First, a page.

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Bene505 03-21-2010 04:05 AM

rubbery material at hull-keel joint - what to replace it with?
Working on the boat yesterday I got to get a closer look at the rust around the keel to hull joint. It only appears where I did work last year.



There appears to be some type of rubbery material up in the joint.

Any clues what it is? My marina neighbor said that something like Silkaflex (?) is used there because of the expension and contraction of the 2 diffferent materials due to temperature changes.

Any clues what to use to replace it?

More pictures:


bartvdv 03-21-2010 06:43 AM

Do you have water entering bilge via keel bolts?
This could be galvanic interference between keel fin and keel plate/bolts.

To be sure i would lower the keel (turn the keel bolts open from inside).
Then remove all caulking on top of your keel fin and caulk excessively with new silkaflex.
Pull keel fin up (tighten keel bolts equally from inside bilge).
Now is sure watertight again!

Then paint it again.

sailingdog 03-21-2010 07:02 AM

That looks like bare metal. IIRC, the Bendytoys used iron for the keel material...and having exposed metal like that is bad.

When you did the work last year, did you drop and re-bed the keel or just work on it as it was? If you didn't drop the keel, inspect the bolts and re-bed it, you should probably do that now.

donradclife 03-21-2010 08:33 AM

Is the keel lead or iron?

Bene505 03-21-2010 09:21 AM

The keel is iron. I wire brushed back down to bare metal yesterday to see what's going on.

I do have some rust around the keel boats -- It may be becasue I left water in the bilge all year. With several compartments, all the water in the bilge doesn't get pumped out. And rain from the mast gets in too. Since being on the hard, I made rain catchers that catch the mast rain water, and I use a shop vac to get it completely dry.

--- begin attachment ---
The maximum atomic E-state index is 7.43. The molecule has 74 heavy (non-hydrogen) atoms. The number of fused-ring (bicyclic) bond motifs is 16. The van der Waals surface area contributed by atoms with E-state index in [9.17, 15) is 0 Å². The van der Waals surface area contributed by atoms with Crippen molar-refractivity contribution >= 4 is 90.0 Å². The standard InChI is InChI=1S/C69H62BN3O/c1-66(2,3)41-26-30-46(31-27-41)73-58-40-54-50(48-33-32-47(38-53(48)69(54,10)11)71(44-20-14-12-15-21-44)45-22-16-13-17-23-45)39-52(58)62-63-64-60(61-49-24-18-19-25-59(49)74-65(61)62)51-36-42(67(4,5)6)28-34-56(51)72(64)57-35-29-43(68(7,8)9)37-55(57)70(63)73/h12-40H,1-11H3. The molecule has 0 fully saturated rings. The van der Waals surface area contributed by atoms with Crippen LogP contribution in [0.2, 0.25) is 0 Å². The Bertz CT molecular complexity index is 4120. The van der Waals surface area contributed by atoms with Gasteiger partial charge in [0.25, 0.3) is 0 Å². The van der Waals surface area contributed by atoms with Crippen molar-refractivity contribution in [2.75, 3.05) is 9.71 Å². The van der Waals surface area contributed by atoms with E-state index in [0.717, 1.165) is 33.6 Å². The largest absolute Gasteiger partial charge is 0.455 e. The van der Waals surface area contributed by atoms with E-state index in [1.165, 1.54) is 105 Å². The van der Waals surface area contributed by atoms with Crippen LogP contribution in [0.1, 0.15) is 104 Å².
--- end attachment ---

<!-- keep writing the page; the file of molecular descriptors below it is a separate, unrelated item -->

Stainless bolts, by the way. I plan to follow Beneteau's recommendation to pick a random bolt each year and check it. (Normally Beneteaus have galvanized bolts.)

So it is Silkaflex?


sailingdog 03-21-2010 09:31 AM

I'd use sikaflex but it is probably 5200.

Bene505 03-21-2010 09:36 AM


Is 5200 rubbery? The stuff I pulled out yesterday was like a (rough) string of rubber.


Gene T 03-21-2010 10:29 AM

Don't panic. I just went through this with my boat and did a lot of research on the issue. This is normal for anyone who owns an iron keel. Use 5200 or 4200 (probably better as it sets faster) on the joint. The keel will work as you sail so you may need to do it every time you haul out. It is just the curse of the builder and is one of the one weak points in the design. You could get the yard to move the keel block to the aft of the keel, thereby opening the gap up a bit more. You could then get some sealant in there further and it should last longer.


sailingdog 03-21-2010 11:36 AM

Yes, it is pretty rubbery, but not very stretchy. :D

Originally Posted by Bene505 (Post 583297)

Is 5200 rubbery? The stuff I pulled out yesterday was like a (rough) string of rubber.


Bene505 03-21-2010 11:47 PM

Dog - it was definitely stretchy.

I'm going to give Sikaflex a try. It's what Jomsviking recommended on the AS site.

West Marine doesn't have it in stock, so I'll look into getting somewhere else, tomorrow.

Meanwhile, I covered the exposed iron with.... ((drumroll please)).. duct tape. Add that to the list of uses for the stuff. It may have surface rust by the time I start wire brushing it again, Maybe with a duct tape covering it there will be less rust.

I was planning a West Marine rant when I drove away thinking "Why don't they stock the things in their catalog?" I also note that they don't have navigation lights for the size of our boat, and other things as well. And you have to really look to find the diesel fuel treatment (and they only had the biocide, not the stuff that takes water out of the fuel). (end rant)

Sikaflex. Now I just have to figure out what type & what size. 20 oz tube, I'd think, for resealing all the way around the keel with new sikaflex.


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